First we hear Paul encourage the whole community to “stand firm in the Lord,” and specifically urges two women, Eudoia and Syntyche, to be of the same mind in the Lord. Philippi is one of the best known examples from scripture of a church with numerous women who gave financial support and leadership to this growing church plant. Lydia, the dealer of purple cloth, is the most well know of these. We don’t know the details about Euodia and Syntyche, but they are mentioned here in such a way that makes us think that they were not of the same mind about something, and Paul is asking that his loyal companion help mediate between them so that, in the end, they would be of the same mind in the Lord.

What could they have as a shared common ground, on which they could come together to be of the same mind? A shared desire to rejoice in the Lord always. Through shared worship and faith, they could set their discord aside for the greater good. One of the biggest things that scares people away from the church is in-fighting and back-biting amongst believers. But one of the biggest things we can do to welcome people into the life of a faith community is to do our best to love one another well and treat one another with dignity and respect. Or as Paul puts it in this letter to his friends in Philippi: “Let your gentleness be known to everyone.” We don’t have to agree with everyone here at St. Aidan’s or with every fellow Christian around the world about everything. But even in our moments of not being of the same mind, we are called to remember that we have Christ as our common bond, and that we are called to be gentle with one another as a way to share the good news of God’s love for us.

In Philippians 4, Paul is laying out for the church a rule of life, a model to follow both for healthy individual faith and healthy shared faith as a church community.

  • How be at peace with others

Be of the same mind

Let your gentleness be known to everyone

Here and throughout Paul’s letters, he was giving the church communities he had planted specific ideas and encouragement for how to live more harmoniously with one another—especially when people were disagreeing over issues of how best to run the church.

  • How to be at peace with God (knowing the Lord is near)

Being people of prayer, supplication, thanksgiving is the foundation of our being at peace with God—and with ourselves and others.

Rowan Williams, the former Archbishop of Canterbury and preeminent theologian, in his book Being Christian tells of “a threefold model of prayer that became very popular in the early church… you start with the practical life: learning ordinary self-awareness, the common sense of the Christian life; recognizing when you are being selfish and stupid, and acting instead with an increasing degree of generosity. You move on from that to the freedom to see God in the world around you. When you have got your ego and all its fussiness a little bit in its place, then actually you see more; the world is more real and more beautiful. You see the order and the pattern in it, and your heart and your imagination expand until at last you arrive in the third level… the intensity and clarity of what you see in the world around you triggers a sort of leap in the dark—or rather into the light—and into God. Your vision is clarified; your actions are gradually disciplined; the divine life slowly transforms you” (RW 70).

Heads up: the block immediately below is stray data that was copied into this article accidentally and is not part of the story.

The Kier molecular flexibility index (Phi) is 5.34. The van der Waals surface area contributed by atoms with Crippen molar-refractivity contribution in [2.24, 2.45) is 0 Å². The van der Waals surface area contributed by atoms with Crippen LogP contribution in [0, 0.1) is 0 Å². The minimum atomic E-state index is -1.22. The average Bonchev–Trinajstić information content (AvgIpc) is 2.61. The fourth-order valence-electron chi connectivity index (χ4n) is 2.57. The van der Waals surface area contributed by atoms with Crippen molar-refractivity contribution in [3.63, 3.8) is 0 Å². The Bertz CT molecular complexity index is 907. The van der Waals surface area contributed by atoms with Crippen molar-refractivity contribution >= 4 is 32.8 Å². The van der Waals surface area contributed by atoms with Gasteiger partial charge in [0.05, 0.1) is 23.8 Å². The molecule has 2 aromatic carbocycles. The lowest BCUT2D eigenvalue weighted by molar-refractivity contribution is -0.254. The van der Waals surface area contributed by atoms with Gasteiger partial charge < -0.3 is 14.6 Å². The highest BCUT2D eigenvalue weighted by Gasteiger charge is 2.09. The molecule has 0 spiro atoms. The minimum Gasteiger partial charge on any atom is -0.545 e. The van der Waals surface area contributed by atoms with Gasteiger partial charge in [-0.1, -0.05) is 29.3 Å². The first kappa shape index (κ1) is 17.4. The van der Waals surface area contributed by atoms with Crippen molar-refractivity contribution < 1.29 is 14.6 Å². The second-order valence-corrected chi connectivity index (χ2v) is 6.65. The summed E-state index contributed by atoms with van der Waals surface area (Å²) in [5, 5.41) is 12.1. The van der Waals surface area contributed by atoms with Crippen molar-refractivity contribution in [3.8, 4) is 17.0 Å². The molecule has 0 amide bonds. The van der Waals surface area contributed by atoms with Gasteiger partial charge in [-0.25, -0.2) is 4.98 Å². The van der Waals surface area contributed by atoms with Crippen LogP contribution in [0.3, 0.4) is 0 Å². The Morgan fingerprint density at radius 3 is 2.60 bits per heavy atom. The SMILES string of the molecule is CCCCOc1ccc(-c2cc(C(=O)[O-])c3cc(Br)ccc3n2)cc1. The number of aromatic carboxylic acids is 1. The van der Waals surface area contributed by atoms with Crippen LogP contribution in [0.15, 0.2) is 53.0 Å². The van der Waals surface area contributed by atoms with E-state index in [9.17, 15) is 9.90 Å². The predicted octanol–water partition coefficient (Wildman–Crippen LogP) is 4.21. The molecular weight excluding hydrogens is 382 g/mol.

In short, when we are praying for ourselves, and others, and the concerns of the wider world, we will find that we are ourselves are changed and our faith is deepened day by day. Trusting God and being with God in prayer is how we can access God’s peace, which passes all understanding.

  • How to be at peace with ourselves (in mind, body, and spirit)

Paul says we should think about these things: whatever is pure, pleasing, commendable, any excellence, anything worthy of praise

And we should keep on following the good teaching and examples you have received from fellow believers (such as Paul), forebears in the faith.

Sometimes people who are interested in congregational development can get very wrapped up in complex strategic plans and mutltistep paths to creating healthier, more thriving churches that are growing and attractive for new people to join us. But the best models I have seen for being church together in meaningful ways are beautiful in their simplicity and pointing us back to what is most important. RenewalWorks’ model is one: the heart of the leader, get people moving (into deepening their faith), embedding the Bible into all our preaching and teaching, creating a sense of ownership (that chruch belongs to and is the responsibility of all), and to pastor the community through emphasizing service to people beyond our walls.

 So to echo Paul: Beloved, whatever is true, whatever is honorable, whatever is just, whatever is pure, whatever is pleasing, whatever is commendable, if there is any excellence and if there is anything worthy of praise, think about these things. Keep on doing the things that you have learned and received and heard and seen in me, and the God of peace will be with you.